In yet another departure from preceding generations, Yarrow said Millennials have been more thoroughly doted upon by their parents than any generation in history. So perhaps it's no coincidence that Matthews describes them as uncompromisingly demanding when it comes to products and services. "They have very high expectations, possibly unrealistic expectations," he said.

Marketing the Millennial Way

Those high expectations also spill into their reactions to marketing. Millennials don't share baby boomers' wary attitude toward marketing messages, but they respect only those that involve them in the discussion. "They're turning marketing efforts upside down because they've created two-way marketing," Wells said. "It's no longer just companies putting out a message."

Instead of passively absorbing ads, Millennials demand to tell companies what they want, and they get a response. On the plus side, if they like you, they'll eagerly take part in the marketing effort by passing on referrals and reviews.

Businesses are willing to turn themselves on their heads for this generation because marketers see them as powerful tastemakers and big spenders, according to Yarrow. Indeed, Millennials' spending rebounded more quickly than other groups' after the last recession, she said. "They spend what they have freely," she added. "And as they age, they'll have more money, and that mentality will remain with them."

5 Things That Work

Clearly, reaching Millennials requires a revamped marketing approach. "You have to learn new tricks," Yarrow said. "It's the future of your business. If you don't, you're going to expire when the older generations expire."

These five principles can get you started:

1. Use innovative technology in effective ways. Matthews points to a Nucleus campaign that used interactive videos to support the launch of a new luxury hotel in London. The technology, from Los Angeles-based ClikThrough, allows companies to tag videos so viewers can get more information by clicking or hovering over objects and places in the video.

"Using this ClikThrough video, we were able to not just show the location, but show what you could do within five minutes of the hotel on foot," Matthews said. "Every restaurant, every shop is actually tagged within the video so you can hover over the video and get more information."

2. Be interactive. That means more than letting users click on videos. It means listening to customers and involving them in everything from product design to marketing. It's especially effective in building recommendation generators that turn consumers into marketers so companies don't have to churn out one-way messages. Yarrow points to a Kleenex promotion that allowed consumers to go to a website and Facebook page to request a free sample of tissue to be delivered to someone else. "That's brilliant," she said.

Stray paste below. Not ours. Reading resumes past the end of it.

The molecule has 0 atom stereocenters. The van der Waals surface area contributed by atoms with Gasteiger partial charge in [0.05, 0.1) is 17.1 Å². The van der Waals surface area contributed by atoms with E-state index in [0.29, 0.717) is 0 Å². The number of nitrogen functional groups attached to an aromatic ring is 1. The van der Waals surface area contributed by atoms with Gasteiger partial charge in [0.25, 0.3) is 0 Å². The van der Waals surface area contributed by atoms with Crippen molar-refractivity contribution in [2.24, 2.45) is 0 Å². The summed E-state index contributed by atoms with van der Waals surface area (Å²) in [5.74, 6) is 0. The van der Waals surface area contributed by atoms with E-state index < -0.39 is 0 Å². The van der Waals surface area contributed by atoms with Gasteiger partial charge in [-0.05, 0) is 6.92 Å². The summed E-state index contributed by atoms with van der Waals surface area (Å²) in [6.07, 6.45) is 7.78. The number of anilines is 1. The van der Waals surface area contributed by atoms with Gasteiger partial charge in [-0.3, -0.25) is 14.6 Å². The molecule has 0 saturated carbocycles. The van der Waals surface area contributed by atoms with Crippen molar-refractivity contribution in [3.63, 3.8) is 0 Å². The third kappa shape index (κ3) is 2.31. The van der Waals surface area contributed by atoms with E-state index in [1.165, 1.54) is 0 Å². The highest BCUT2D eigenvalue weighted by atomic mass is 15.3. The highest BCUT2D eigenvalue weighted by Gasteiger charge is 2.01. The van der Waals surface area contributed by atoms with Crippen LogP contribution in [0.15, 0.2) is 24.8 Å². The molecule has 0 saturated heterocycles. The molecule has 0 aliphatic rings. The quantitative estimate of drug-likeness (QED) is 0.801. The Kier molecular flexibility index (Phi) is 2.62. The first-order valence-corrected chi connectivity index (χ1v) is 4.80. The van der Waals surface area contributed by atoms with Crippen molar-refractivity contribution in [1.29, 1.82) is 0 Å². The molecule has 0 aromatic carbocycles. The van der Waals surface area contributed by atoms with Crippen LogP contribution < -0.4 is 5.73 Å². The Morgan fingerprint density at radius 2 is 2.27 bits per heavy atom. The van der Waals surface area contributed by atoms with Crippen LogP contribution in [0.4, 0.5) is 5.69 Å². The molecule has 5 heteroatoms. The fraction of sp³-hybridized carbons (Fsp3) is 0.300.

3. Move fast and hit hard. Millennials want their information now and their products just as soon, and they want to be intensely entertained and engaged. One way to grab attention and create an impression of speed and urgency, Yarrow said, is to promote limited-time offers, such as discount coupons that must be redeemed that day.

4. Find and engage influencers. Even the smallest company can recruit Millennial ambassadors, Wells said. "If you're a pizza place, figure out who's important in the community and give them free coupons to bring in their friends," she said. "It doesn't have to be a huge, over-the-top campaign. And it's never been easier or cheaper to do than now."

5. Make cause-related marketing mean something. Millennials are unimpressed with superficial support of causes, Winograd said. They want commitment to the cause to permeate your entire company. One good example is TOMS Shoes, a 5-year-old Santa Monica, Calif., company that has sold more than a million pairs of shoes on the premise that for every pair a customer buys, it will donate a pair to a child in need.

What Doesn't Work

When marketing to Millennials, it's just as important to know what not to do. First, don't just tell Millennials you're special, Yarrow said. Instead, show them how special you are, and let them tell others. Rather than sending out product samples, try setting up a Facebook page that allows visitors to send your product samples to their friends. Or show how your company has helped out the local community or a favorite charity.

Next, don't make things difficult for them. Millennials dislike complexity and lengthy instructions. Take a cue from Apple and be visual. If it can't be figured out at a glance, Millennials aren't likely to flock to it.

When Wells was writing her book about youth culture, she anticipated including a "doomsday" chapter covering the turmoil new generations were bringing to marketing. Instead, she concluded Millennials were more admirable than objectionable. "They know where technology sits in their life," she said. "They know what it does and doesn't do, and we are the ones who need to learn from that."

Entrepreneur Johnson compares Millennials to their forebears who lived through the Great Depression. "Because they're living in difficult times, I think they're going to become much more savvy investors and businesspeople, because the unthinkables are happening when they're young," he said. "And that's significant."